Walking in the Bavarian Alps
85 Mountain Walks and Treks
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A guidebook to valley and mountain walks in the Bavarian Alps, on the Austro-German border between Lake Constance and Berchtesgaden. Accessible from Munich, Salzburg and Innsbruck, these 85 routes range from half-day walks to 5-day hut-to-hut treks. Highlights include the Königssee and Breitach, Partnach and Höllental gorges.
- Valley walking: from April; mountain walking: from June (peaks over 1500m snow free by end of May) to late October
- Oberstdorf, Füssen, Garmisch-Partenkirchen, Lenggries, Marquartstein, Bad Reichenhall
- Range from half-day walks to 4 or 5 day tours; valley and mountain walks
- Must See
- Neuschwanstein castle; Eibsee lake; ascent of the Zugspitze; two-day hike Garmisch-Partenkirchen to Leutasch in Austria; via ferrata
The Bavarian Alps lie along the German–Austrian border in a thin sliver of land roughly 300km long. Crammed into this area is some of the most spectacular walking and beautiful scenery that Germany has to offer. The region is also home to picturesque villages and towns, and to King Ludwig’s world-famous fairy-tale castles. Reasonable prices and an excellent tourist infrastructure make the Bavarian Alps the perfect destination for an easy-to-organise and affordable walking holiday.
Although Germany’s small slice of the European Alps offers few peaks that compare in height to those in neighbouring Austria, the scenery is no less rewarding for walkers.
Scenic highlights include the breathtakingly beautiful Königssee, a pristine lake in the Berchtesgaden Alps, the romantic Breitach, Partnach and Höllental gorges, and the rack-railway trip to the summit of the Zugspitze, Germany’s highest mountain.
- 85 walks, including graded mountain routes, gentler valley walks and two multi-day tours
- the range described by region from west to east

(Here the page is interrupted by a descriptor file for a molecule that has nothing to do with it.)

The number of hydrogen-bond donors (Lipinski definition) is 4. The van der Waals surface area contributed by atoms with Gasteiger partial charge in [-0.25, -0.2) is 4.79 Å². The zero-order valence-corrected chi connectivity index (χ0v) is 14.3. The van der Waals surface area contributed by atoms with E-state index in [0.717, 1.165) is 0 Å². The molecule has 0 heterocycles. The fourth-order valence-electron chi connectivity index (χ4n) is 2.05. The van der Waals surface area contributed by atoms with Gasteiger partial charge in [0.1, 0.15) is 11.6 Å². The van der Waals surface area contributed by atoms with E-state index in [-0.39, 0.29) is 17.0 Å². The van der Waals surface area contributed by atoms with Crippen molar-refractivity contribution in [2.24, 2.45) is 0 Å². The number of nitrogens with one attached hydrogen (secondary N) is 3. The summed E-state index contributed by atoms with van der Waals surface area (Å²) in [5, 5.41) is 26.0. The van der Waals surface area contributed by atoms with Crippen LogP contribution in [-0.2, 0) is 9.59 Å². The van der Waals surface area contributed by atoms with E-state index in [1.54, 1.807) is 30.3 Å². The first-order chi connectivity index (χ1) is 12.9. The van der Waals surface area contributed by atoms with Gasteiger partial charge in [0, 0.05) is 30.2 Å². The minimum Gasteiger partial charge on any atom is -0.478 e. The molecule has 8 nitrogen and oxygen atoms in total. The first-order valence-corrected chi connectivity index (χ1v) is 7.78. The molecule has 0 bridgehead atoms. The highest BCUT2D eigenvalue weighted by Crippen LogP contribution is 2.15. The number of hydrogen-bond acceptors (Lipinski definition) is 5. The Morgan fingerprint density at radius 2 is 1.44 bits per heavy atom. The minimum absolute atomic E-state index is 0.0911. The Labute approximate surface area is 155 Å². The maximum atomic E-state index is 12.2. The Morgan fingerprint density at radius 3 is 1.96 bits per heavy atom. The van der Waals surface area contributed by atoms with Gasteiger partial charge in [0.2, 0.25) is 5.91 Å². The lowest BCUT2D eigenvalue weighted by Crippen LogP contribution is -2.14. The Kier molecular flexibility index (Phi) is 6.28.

- practical information on transport and accommodation providers
Flora and Wildlife
Clothing and Equipment
Safety in the Mountains
How to Use this Book
Part I The Allgäu Alps
1 The Nagelfluhkette: A Ridge Walk between the Mittagberg and Stuiben
2 Over the Großer Ochsenkopf to Riedberger Horn
3 A Ridge Walk between Sonnenkopf and Falken Alpe
4 The Rubihorn
5 Edmund-Probst-Haus to the Oytal
6 Prinz-Luitpold-Haus to Landsberger Hut/Tannheim
8 From the Gerstrubental to the Oytal
9 Kanzelwandbahn to Fellhorn and Söllereck
10 Fiderepaß Hut
11 Gottesacker Plateau
12 Around the Großer Widderstein
13 Tannheim to Vilsalpsee
14 Füssener Jöchl to Bad Kissinger Hut
Part II The Ammergau Alps
16 A Walk above Hohenschwangau
17 Bad Kohlgrub to Oberammergau
18 Over the Laberjoch to Ettal
19 The Kofel
20 Along the Sonnenberggrat to August-Schuster-Haus and Linderhof
21 The Notkarspitze
Part III The Wetterstein, Ester and Walchensee Mountains
22 Wank, Esterberg Alm and Gams Hut
23 Partenkirchen to the Krottenkopf
24 Wamberg, Berggasthof Eckbauer and the Partnachklamm
25 Schachen Haus and the Königs Haus
26 Schachenhaus/Meiler Hut to Leutasch
27 The Zugspitze
28 Kreuzeck, Knappenhäuser and the Höllentalklamm
29 Soiern Haus, Schöttelkarspitze and Seinskopf
30 Dammkar Hut, Hochland Hut and Wörnersattel
31 Kranzberg, Grünkopf and Ederkanzel
32 The Brunnsteinspitze
33 Herzogstand and Heimgarten
34 The Jochberg
Part IV The Tegernsee and Schliersee Mountains
35 Brauneck, Achselköpfe and Benediktenwand
36 The Seekarkreuz
37 Above Tegernsee
38 Wallberg and Risserkogel
39 Wildbad Kreuth to the Schildenstein
40 The Blauberge
41 The Roßstein
42 The Wendelstein
43 The Breitenstein
44 Taubensteinbahn – Soinsee – Taubenstein Haus
45 Jägerkamp, (Aiplspitz), Taubenstein and Taubenstein Haus
46 Tatzlwurm – Brünnstein – Tatzlwurm
Part V The Chiemgau Alps
47 From the Kampenwand to the Geigelstein
48 Marquartstein to the Hochgern
49 To Hindenburg Hut, Straubinger Haus and the Fellhorn
50 Winklmoos Alm and Dürrnbachhorn
51 Winklmoos Alm to the Steinplatte
52 The Hochfelln
53 The Rauschberg
54 From Inzell-Adlgaß to the Zwiesel
55 The Aibleck
Part VI The Berchtesgaden Alps
56 The Lattengebirge (Predigtstuhl)
57 To the Alm Meadows above Ramsau
58 The Reiteralpe Massif: Hintersee to Neue Traunsteiner Hut
59 The Hochkalter Massif: Ramsau to Blaueis Hut
60 Wimbachklamm, Wimbachtal and Wimbachgrieß Hut
61 Kühroint Alm (Watzmann Haus and Hocheck)
62 The Untersberg Massif
63 The Schellenberg Ice Cave
64 The Almbachklamm
65 Kehlstein: The Eagle's Nest
66 The Jenner
67 The Hagengebirge above Königssee
68 A Three-day Hike through Berchtesgaden National Park
Part VII Multi-Day Tours: The Via Alpina
69 Via Alpina: The Bavarian section of the Purple Trail